Australia Sydney news: NSW business chief pleads for construction restart; Day one in Central West lockdown

00:50  21 july  2021
00:50  21 july  2021 Source:   abc.net.au

NSW Premier Gladys Berejiklian is expecting COVID-19 case numbers to rise further. What does this mean for the lockdown?

  NSW Premier Gladys Berejiklian is expecting COVID-19 case numbers to rise further. What does this mean for the lockdown? NSW health authorities expect to announce more than 100 new cases of COVID-19 on Monday. So what does that mean for the Greater Sydney lockdown, which is meant to end on Friday? Here's what we know so far. What's the latest on the outbreak?New South Wales recorded 77 new COVID-19 cases in the 24 hours to 8:00pm on Saturday and its first death since December.Thirty-three of these cases have been out in the community while infectious. Greater Sydney — including the Blue Mountains, Central Coast, Wollongong and Shellharbour — have been in lockdown since the end of June.

Here's what you need to know this morning.

Business NSW pleads for construction restart

Construction businesses in Sydney's lockdown zone are lobbying to be let out early, for the economy.

Business NSW chief executive Daniel Hunter said construction workers should be allowed back on sites on Monday July 26, four days before the city is scheduled to leave lockdown.

"It is estimated the construction industry closedown is going to cost the NSW economy between $800 million and $1 billion a week, in addition to the wider lockdown making this a $2 billion per week problem for businesses," Mr Hunter said.

"By announcing a re-opening date of next Monday, it will give those businesses without a proper COVID Safe plan time to develop one."

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During the last Melbourne lockdown, construction sites were able to continue with a 25 per cent reduction in large-scale sites' workforces and a maximum of five workers and a supervisor for smaller jobs.

Central West lockdown 'tough but appropriate'

Three local government areas in the state's Central West are in a seven-day lockdown.

Yesterday evening a crisis cabinet meeting imposed stay-at-home orders for Orange, Blayney, and the Cabonne Shire Council after a COVID-19 positive truck driver visited the region last Friday and Saturday.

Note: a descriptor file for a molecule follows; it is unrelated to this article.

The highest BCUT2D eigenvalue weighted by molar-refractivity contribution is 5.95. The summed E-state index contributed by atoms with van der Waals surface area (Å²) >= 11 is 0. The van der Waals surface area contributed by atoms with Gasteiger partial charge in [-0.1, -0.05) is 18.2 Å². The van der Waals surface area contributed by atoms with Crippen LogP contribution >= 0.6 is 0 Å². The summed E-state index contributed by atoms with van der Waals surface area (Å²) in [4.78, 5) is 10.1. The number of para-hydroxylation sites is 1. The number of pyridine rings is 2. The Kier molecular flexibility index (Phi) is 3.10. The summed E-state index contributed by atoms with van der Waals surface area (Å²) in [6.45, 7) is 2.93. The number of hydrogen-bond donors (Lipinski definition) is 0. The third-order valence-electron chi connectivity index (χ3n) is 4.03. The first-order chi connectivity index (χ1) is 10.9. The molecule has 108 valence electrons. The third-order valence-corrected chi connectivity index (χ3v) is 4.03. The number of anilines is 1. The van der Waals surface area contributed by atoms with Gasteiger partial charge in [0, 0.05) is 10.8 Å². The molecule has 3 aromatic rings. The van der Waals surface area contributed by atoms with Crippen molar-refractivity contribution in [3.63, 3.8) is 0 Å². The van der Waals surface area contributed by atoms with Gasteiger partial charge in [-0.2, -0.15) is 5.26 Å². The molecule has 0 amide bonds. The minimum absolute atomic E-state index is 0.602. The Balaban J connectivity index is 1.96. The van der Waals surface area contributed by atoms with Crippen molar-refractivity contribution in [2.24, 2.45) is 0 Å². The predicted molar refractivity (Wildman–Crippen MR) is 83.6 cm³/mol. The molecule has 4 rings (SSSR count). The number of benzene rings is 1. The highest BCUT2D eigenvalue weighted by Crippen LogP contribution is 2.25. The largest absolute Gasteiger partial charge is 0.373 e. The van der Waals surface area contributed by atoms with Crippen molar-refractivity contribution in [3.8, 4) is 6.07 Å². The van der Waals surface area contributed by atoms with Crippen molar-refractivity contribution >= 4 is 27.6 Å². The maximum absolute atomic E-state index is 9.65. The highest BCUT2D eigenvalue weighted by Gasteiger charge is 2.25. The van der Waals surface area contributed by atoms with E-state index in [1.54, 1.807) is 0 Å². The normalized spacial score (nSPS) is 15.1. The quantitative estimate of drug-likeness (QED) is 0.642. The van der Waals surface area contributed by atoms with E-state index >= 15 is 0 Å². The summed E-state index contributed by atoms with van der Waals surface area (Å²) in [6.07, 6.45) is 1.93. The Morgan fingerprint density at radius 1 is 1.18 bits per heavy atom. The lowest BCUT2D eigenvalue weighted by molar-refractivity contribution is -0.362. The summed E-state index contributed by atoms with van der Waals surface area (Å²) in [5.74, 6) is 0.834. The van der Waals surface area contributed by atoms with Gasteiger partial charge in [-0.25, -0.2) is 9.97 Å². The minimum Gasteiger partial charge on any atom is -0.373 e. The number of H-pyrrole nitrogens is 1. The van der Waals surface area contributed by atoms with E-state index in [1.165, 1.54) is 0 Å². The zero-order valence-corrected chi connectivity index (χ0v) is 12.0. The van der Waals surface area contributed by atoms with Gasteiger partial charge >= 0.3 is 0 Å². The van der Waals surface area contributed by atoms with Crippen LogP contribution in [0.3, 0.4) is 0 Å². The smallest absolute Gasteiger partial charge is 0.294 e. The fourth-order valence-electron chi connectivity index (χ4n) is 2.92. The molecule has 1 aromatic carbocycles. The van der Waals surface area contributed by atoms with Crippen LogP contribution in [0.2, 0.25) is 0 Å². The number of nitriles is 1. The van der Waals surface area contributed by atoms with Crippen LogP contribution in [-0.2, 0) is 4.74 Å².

Deputy Premier John Barilaro said the lesson to be learnt from how quickly the Delta strain was spreading in Sydney was to lock down immediately, hard and fast.

"This is tough but it's appropriate, and if we go hard, fast, and local as we've done this time, we'll be out of this lockdown quite quickly," Mr Barilaro said.

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From today, residents will only be allowed to leave their homes for work, education, exercise, and medical appointments.

However, unlike Sydney's lockdown construction, retail, and schools will remain open.

The orders are due to be lifted at 12:01am on Wednesday, July 28.

Stabbing charges after Bass Hill brawl

Two men have been charged for their role in an alleged stabbing in Bass Hill in Sydney's south west.

Police arrested the men following investigations into an alleged brawl in a shopping complex car park last week.

A 21-year-old man faces multiple charges, including wound person with intent to cause grievous bodily harm.

He is set to appear in court today.

A 24-year-old man has also been charged and issued an infringement notice for not complying with the current health orders.

Profits slump for regionals due to Sydney crisis

Tourism groups in Far West NSW say visitor numbers have slumped with Sydney's COVID crisis, which highlights their reliance on the east coast for business.

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Chair of the Menindee Regional Tourism Association Rob Gregory said visitor numbers had dropped to their lowest level in a year.

He said about 90 per cent of the town's tourists came from the east coast and Greater Sydney, and with the city's COVID lockdown dragging on, there were only a few tourists around town at the moment.

"It's gone back to what it was like probably round March from last year, when we had a few around and things started to slow off," he said.

"Certainly a shame what's happening. It's hurting us and it's hurting the community, particularly now we've got lots of water in."

Fines for bosses who break health orders

Employers who prevent their staff from working from home will face an on-the-spot fine of $10,000 from today.

Premier Gladys Berejiklian announced the tough penalty on Saturday in a bid to further reduce mobility and the spread of the COVID-19 Delta strain.

Yesterday, she said workplaces and households were the two biggest risks for getting or transmitting coronavirus.

NSW recorded 78 locally transmitted cases yesterday, 21 of those were infectious while in the community and eight were in isolation for part of their infectious period.

Workers in south-west, Western Sydney exempt from toughest COVID-19 restrictions part of 'critical' national infrastructure .
Wherever you live in Australia, you could be affected by a shutdown of Western Sydney. The south-west suburbs at the centre of Sydney's COVID-19 crisis are also major hubs of retail distribution, transport and logistics.The Chullora depot of Aramex employs about 300 workers, many of whom come from the surrounding suburbs.

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